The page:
PA Students Punished for Tweeting Criticism at Students Wearing Chick-fil-A Shirts

Fifteen students were suspended from Bangor Area High School after they took to Twitter to criticize two peers for wearing Chick-fil-A T-shirts during an LGBT event at their school.

Last week, the school’s Gay-Straight Alliance encouraged students to wear a different color shirt to school each day to raise awareness about certain issues affecting young people, like suicide and bullying. On Friday, they were to wear rainbow-colored garb to support the LGBT community.

According to The Morning Call, a live broadcast of announcements at the school that morning showed two male students wearing Chick-fil-A T-shirts. They didn’t make any comments about being anti-gay, but an organizer of the LGBT event, senior Erin Snyder, says she believes they knew what they were doing.

The appearance started quite the back-and-forth among students on Twitter. One person tweeted in defense of one of the boys wearing a Chick-fil-A tee, saying “You’re expressing your feelings … Why can’t he?” Snyder responded with: “Being an offensive asshole is not expressing your feelings.”

Another GSA member, Jeff Vanderpool, tweeted “Shout-out to the [expletive] in the Chik-fil-A shirts.” He told The Morning Call that he “wouldn’t be upset if they did it on a different day, but it was a day to not discriminate against LGBT students, and that’s what they were trying to do.”

When they returned to school on Monday, Snyder, Vanderpool and 13 other students were called in to the principal’s office and suspended for tweeting during school hours, and for using expletives in their tweets.

So far, the teens wearing the Chick-fil-A shirts haven’t faced punishment, which Vanderpool’s mother says is unfair: “You want to encourage everyone to be their own person, and for someone to decide it’s OK for those two students to go on a morning show and wear a shirt like that with no repercussions, what is the school saying? That it’s OK?,” she said.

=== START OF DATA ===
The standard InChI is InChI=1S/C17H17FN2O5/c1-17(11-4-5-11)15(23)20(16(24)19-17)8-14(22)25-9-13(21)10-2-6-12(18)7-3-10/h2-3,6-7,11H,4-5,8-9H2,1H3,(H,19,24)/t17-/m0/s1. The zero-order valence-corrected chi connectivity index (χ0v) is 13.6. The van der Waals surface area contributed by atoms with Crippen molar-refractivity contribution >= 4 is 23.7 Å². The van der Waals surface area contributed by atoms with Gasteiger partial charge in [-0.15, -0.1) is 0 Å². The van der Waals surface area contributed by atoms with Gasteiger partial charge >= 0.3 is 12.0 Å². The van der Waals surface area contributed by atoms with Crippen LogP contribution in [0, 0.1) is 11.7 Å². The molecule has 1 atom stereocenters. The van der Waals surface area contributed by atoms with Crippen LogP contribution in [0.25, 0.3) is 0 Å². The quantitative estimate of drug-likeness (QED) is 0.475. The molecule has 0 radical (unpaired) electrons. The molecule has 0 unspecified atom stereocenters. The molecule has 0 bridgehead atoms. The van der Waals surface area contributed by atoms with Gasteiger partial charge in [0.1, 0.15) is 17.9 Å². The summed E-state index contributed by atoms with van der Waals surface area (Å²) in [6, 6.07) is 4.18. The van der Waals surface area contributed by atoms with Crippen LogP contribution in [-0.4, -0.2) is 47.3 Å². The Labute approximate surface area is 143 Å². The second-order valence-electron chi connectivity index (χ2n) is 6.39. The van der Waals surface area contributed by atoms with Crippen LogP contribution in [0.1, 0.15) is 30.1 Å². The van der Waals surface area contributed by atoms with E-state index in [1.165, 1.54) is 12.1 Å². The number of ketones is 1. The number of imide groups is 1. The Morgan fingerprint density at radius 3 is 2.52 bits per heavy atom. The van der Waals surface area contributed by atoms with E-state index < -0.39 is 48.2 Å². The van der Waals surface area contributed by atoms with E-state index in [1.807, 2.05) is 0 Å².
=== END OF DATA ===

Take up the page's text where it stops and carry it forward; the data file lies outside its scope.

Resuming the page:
The situation is currently being investigated by an attorney at the American Civil Liberties Union of Pennsylvania, who calls the suspension a “pretty harsh punishment.” ACLU is looking in to whether or not the school violated the student’s free speech rights.

“If officials objected to the content of the tweets sent during school because they contained explicitly profane or sexually graphic language, that’s within the school’s power. … If officials objected to the tweets because they were touching on sexual topics, that’s not OK because students were discussing a political issue,” writes The Morning Call.

Former Equality PA president Adrian Shanker, who currently serves as Executive Director of the nearby Bradbury-Sullivan LGBT Center, has also been asked to speak to school officials about how to curb bullying at the school, which has been somewhat of an issue there in the past.

“There’s a girl who wore a rainbow flag during LGBT awareness day and she was teased very badly for who she is,” one parent said. “I know there are some girls who want to wear tuxedos to the prom, but are worried they will be sent home because they are not in gender-appropriate wear, or they will be teased.”

Other than that, Snyder says her school is supportive of its LGBT students. Some students have even shown their support for the GSA by wearing rainbow ribbons and bracelets.

What do you think? Were the students in the wrong for tweeting? Should they have been punished? Do the boys wearing Chick-fil-A tees deserve suspension, too?

For more on the story, check out The Morning Call.